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Provincial NDP Leader Carole James in her office at the BC Legislature in Victoria November 23, 2009.John Lehmann/The Globe and Mail

Everything has changed now. The decision by long-time NDP MLA Jenny Kwan to call for leadership change is the clearest signal yet that the caucus revolt that sprung up last month in opposition to Carole James's control of the party is not going away.

And now the NDP leader faces a most difficult reckoning: stay and fight on or capitulate to the mutiny?

In the circumstances, it's difficult to see how Ms. James can ignore the cranky contingent in her ranks demanding renewal at the top. Last month, 13 NDP MLAs were identified as being against her staying on to fight the next election.

A meeting of the party's provincial council was called to deal with the nascent uprising as well as a motion put from a handful of riding associations calling for a leadership convention in 2011. When council voted 84 per cent against the proposed resolution, Ms. James declared the infighting over.

But it wasn't. And now she seems to have three choices, each of them unappealing in their own way.

Firstly, she could move the date of the next convention to the spring so a vote on her leadership could be held earlier. This option is fraught. If she was to receive anything less than 75 per cent support, she would be deemed vulnerable. If she tried to stay on with less than that, her problems would continue.

Secondly, she could simply call a leadership convention. Under that scenario, however, it's difficult to imagine her running to keep the job she already has. If she goes that route, she is out as leader.

Her final alternative is to battle the dissidents straight up. She has already booted one disgruntled NDP MLA - Bob Simpson - out of caucus. It would seem Ms. Kwan will now no longer be welcome either, which could ignite a full-scale exodus among the so-called Baker's Dozen who oppose her.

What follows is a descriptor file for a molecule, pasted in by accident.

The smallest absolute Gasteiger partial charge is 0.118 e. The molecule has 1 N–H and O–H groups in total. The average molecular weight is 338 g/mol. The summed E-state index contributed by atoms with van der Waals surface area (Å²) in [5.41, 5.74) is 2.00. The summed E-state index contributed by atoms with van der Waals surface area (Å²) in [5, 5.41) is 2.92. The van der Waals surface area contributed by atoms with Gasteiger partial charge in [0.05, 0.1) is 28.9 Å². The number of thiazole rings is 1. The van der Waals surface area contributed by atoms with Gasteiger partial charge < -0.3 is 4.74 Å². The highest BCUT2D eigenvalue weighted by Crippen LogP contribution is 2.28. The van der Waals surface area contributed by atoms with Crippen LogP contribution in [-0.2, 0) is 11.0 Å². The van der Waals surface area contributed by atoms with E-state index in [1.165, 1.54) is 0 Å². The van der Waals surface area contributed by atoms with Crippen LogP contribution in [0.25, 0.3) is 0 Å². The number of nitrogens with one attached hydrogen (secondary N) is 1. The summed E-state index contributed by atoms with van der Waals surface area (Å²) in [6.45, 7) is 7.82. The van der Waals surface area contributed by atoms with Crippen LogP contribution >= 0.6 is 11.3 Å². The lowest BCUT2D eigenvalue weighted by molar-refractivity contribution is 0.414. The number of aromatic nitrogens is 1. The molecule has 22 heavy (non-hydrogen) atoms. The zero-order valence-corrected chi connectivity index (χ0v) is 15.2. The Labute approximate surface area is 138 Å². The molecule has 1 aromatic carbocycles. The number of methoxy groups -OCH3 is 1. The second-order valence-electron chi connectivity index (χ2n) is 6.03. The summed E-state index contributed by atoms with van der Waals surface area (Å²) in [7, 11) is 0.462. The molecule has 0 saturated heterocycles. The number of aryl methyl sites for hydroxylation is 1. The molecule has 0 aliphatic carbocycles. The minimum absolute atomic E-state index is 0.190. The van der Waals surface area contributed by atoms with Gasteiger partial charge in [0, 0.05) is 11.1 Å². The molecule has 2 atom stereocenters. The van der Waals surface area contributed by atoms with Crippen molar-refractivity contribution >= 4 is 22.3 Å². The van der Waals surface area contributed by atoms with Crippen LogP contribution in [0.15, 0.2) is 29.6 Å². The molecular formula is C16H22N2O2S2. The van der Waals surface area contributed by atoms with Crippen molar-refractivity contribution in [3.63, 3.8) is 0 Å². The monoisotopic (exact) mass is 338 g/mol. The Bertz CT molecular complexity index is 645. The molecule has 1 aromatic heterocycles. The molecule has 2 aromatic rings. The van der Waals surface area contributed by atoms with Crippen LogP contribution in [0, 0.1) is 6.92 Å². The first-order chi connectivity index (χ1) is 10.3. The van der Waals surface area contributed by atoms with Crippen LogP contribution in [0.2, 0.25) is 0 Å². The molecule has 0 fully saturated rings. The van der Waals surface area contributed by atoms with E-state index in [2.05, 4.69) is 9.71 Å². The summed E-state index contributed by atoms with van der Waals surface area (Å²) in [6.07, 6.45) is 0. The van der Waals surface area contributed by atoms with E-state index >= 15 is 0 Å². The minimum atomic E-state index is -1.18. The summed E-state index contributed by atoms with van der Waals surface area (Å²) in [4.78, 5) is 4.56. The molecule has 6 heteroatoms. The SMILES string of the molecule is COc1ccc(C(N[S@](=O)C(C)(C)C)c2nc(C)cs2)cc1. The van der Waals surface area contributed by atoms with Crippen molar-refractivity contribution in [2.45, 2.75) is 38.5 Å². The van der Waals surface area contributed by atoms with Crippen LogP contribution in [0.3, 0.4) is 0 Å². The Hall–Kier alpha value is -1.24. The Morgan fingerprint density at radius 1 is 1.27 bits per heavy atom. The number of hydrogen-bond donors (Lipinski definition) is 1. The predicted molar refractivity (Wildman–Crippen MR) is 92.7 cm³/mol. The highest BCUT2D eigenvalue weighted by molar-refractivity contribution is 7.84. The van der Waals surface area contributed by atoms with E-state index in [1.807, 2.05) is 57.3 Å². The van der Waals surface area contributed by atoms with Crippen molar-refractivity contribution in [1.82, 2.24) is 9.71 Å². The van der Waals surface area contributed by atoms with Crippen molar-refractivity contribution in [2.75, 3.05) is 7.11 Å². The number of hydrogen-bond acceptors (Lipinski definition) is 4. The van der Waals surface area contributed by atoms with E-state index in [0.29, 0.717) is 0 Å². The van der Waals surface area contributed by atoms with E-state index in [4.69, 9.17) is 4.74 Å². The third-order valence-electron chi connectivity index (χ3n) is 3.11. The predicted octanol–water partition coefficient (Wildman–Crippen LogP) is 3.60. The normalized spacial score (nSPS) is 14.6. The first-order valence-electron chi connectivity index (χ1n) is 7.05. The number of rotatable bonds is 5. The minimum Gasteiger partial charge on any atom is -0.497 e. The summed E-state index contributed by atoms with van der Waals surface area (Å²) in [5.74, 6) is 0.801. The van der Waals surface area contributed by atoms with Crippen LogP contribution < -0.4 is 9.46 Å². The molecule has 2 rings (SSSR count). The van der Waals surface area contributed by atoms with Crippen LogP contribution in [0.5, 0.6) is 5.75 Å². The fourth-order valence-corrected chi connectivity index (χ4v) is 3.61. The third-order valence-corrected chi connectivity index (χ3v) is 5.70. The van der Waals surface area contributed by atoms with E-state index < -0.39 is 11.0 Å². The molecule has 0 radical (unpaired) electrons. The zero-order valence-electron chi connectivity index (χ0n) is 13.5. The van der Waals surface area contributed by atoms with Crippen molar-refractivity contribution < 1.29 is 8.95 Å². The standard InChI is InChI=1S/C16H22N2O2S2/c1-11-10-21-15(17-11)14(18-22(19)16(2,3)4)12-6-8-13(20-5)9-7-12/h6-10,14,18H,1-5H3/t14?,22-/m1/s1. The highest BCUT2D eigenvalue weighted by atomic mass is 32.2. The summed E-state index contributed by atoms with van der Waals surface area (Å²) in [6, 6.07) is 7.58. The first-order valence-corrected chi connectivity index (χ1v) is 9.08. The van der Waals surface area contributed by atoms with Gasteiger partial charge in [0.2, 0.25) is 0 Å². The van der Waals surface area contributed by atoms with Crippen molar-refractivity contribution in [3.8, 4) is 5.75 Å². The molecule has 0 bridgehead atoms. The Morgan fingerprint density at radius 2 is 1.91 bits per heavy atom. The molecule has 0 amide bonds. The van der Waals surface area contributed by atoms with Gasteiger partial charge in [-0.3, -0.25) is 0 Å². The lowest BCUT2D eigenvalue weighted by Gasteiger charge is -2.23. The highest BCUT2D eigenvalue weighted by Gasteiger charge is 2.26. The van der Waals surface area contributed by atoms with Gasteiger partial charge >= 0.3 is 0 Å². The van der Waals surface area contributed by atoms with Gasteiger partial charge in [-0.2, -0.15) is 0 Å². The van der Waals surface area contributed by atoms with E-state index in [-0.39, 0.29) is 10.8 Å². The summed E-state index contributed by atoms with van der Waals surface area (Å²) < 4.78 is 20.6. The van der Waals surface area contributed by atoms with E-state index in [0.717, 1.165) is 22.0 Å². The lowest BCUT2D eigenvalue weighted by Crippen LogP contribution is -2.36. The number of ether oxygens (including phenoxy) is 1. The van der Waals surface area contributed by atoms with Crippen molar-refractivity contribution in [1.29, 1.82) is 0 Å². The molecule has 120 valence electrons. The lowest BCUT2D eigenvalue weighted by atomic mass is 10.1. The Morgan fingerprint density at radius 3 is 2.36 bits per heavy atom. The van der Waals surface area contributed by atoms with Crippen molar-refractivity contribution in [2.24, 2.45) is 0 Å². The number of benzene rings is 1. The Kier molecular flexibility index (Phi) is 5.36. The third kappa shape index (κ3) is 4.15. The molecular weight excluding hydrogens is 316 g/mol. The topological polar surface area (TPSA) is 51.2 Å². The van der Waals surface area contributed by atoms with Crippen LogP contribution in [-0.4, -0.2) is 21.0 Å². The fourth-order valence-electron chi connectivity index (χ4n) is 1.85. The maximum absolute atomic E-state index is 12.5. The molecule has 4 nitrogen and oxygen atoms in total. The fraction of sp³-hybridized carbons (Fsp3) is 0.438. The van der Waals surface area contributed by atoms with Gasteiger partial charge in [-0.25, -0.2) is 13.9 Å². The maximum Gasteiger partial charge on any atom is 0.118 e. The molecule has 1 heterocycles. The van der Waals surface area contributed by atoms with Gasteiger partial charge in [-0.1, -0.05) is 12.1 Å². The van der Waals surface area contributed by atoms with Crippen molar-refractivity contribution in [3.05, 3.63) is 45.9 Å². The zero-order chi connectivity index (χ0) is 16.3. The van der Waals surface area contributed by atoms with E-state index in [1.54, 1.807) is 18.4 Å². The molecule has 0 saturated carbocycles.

This would not be an ideal scenario, to put it mildly. In the short term, it would weaken Ms. James's grasp on the party. In the long term, however, it might be the best thing that could happen to the NDP.

Many of the dissidents are the weakest members in caucus. Few, if any, would be cabinet material should the party form government after the next election. Some have ideas that are so at odds with the 21st Century world in which we live it's hard to fathom them making any positive contribution in a modern, progressive political party. (One who was invited to a meeting called to discuss innovative policy ideas suggested setting a limit on how much individuals in B.C. could make.)

Going this route, Ms. James could rid her party of people who don't share her vision for success and begin recruiting top-notch candidates who do. But it would make the NDP leader, with potentially 13 fewer MLAs in her ranks, a sitting target when the legislature convenes with a new Liberal leader. One who would undoubtedly be raring to get to the polls to take advantage of a badly wounded opponent.

Probably, the most attractive option would be to move up the date of the party's next convention and have a leadership review. If Ms. James gets the vote of confidence she needs, that settles it. The rabble rousers are out. If she doesn't get the required support, it's over.

Although Ms. James has shown recently she is a fighter, I can't imagine she isn't seriously contemplating resigning. Who needs this grief and aggravation? The B.C. NDP is one of the most difficult political parties in the country to govern. It has a perennial death wish.

While it consistently demonstrates an inability to manage its own affairs, the NDP wonders aloud after every election why the public won't trust it with their jobs and economic well being. Maybe Ms. James would be better off washing her hands of this crew and living a more stress-free existence.

Let's see who this messiah is that her opponents imagine will take them to the Promised Land.

Whichever way this ends up breaking, the NDP is a deeply, deeply divided party right now. Its very survival as a relevant political institution is at stake. As things stand, the Liberals could have Environment Minister Barry Penner's cat, Ranger - being touted on Facebook as a candidate - leading them into the next election and likely win hands down.